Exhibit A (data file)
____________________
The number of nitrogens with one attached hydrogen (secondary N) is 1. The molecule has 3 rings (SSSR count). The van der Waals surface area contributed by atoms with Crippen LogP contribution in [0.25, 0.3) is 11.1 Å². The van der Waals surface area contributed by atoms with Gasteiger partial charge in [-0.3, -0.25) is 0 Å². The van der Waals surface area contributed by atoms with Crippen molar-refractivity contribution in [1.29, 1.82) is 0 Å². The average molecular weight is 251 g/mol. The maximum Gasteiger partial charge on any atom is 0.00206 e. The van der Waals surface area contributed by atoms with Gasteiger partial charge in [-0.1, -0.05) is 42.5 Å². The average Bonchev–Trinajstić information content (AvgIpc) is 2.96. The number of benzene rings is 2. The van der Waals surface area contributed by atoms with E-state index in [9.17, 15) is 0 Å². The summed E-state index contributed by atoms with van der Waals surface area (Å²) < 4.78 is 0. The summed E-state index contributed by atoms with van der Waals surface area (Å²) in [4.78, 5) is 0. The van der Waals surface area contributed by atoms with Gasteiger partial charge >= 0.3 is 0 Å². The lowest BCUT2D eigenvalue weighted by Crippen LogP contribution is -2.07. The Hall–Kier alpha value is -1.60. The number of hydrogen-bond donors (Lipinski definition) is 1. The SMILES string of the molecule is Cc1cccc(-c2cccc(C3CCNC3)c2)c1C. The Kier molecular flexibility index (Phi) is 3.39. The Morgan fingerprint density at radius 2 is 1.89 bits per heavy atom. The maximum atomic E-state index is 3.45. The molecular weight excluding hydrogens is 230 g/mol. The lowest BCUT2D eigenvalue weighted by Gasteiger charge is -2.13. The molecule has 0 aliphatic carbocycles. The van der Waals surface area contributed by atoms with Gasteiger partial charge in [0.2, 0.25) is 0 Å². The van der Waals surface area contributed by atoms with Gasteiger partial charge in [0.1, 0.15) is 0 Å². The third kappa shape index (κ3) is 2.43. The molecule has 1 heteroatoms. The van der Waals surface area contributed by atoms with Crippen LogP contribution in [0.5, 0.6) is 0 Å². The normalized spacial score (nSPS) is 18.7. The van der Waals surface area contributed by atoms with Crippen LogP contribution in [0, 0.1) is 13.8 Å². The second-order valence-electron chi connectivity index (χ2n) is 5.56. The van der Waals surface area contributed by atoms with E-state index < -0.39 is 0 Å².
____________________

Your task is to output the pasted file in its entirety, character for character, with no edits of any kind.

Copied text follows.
The number of nitrogens with one attached hydrogen (secondary N) is 1. The molecule has 3 rings (SSSR count). The van der Waals surface area contributed by atoms with Crippen LogP contribution in [0.25, 0.3) is 11.1 Å². The van der Waals surface area contributed by atoms with Gasteiger partial charge in [-0.3, -0.25) is 0 Å². The van der Waals surface area contributed by atoms with Crippen molar-refractivity contribution in [1.29, 1.82) is 0 Å². The average molecular weight is 251 g/mol. The maximum Gasteiger partial charge on any atom is 0.00206 e. The van der Waals surface area contributed by atoms with Gasteiger partial charge in [-0.1, -0.05) is 42.5 Å². The average Bonchev–Trinajstić information content (AvgIpc) is 2.96. The number of benzene rings is 2. The van der Waals surface area contributed by atoms with E-state index in [9.17, 15) is 0 Å². The summed E-state index contributed by atoms with van der Waals surface area (Å²) < 4.78 is 0. The summed E-state index contributed by atoms with van der Waals surface area (Å²) in [4.78, 5) is 0. The van der Waals surface area contributed by atoms with Gasteiger partial charge >= 0.3 is 0 Å². The lowest BCUT2D eigenvalue weighted by Crippen LogP contribution is -2.07. The Hall–Kier alpha value is -1.60. The number of hydrogen-bond donors (Lipinski definition) is 1. The SMILES string of the molecule is Cc1cccc(-c2cccc(C3CCNC3)c2)c1C. The Kier molecular flexibility index (Phi) is 3.39. The Morgan fingerprint density at radius 2 is 1.89 bits per heavy atom. The maximum atomic E-state index is 3.45. The molecular weight excluding hydrogens is 230 g/mol. The lowest BCUT2D eigenvalue weighted by Gasteiger charge is -2.13. The molecule has 0 aliphatic carbocycles. The van der Waals surface area contributed by atoms with Gasteiger partial charge in [0.2, 0.25) is 0 Å². The van der Waals surface area contributed by atoms with Gasteiger partial charge in [0.1, 0.15) is 0 Å². The third kappa shape index (κ3) is 2.43. The molecule has 1 heteroatoms. The van der Waals surface area contributed by atoms with Crippen LogP contribution in [0.5, 0.6) is 0 Å². The normalized spacial score (nSPS) is 18.7. The van der Waals surface area contributed by atoms with Crippen LogP contribution in [0, 0.1) is 13.8 Å². The second-order valence-electron chi connectivity index (χ2n) is 5.56. The van der Waals surface area contributed by atoms with E-state index < -0.39 is 0 Å².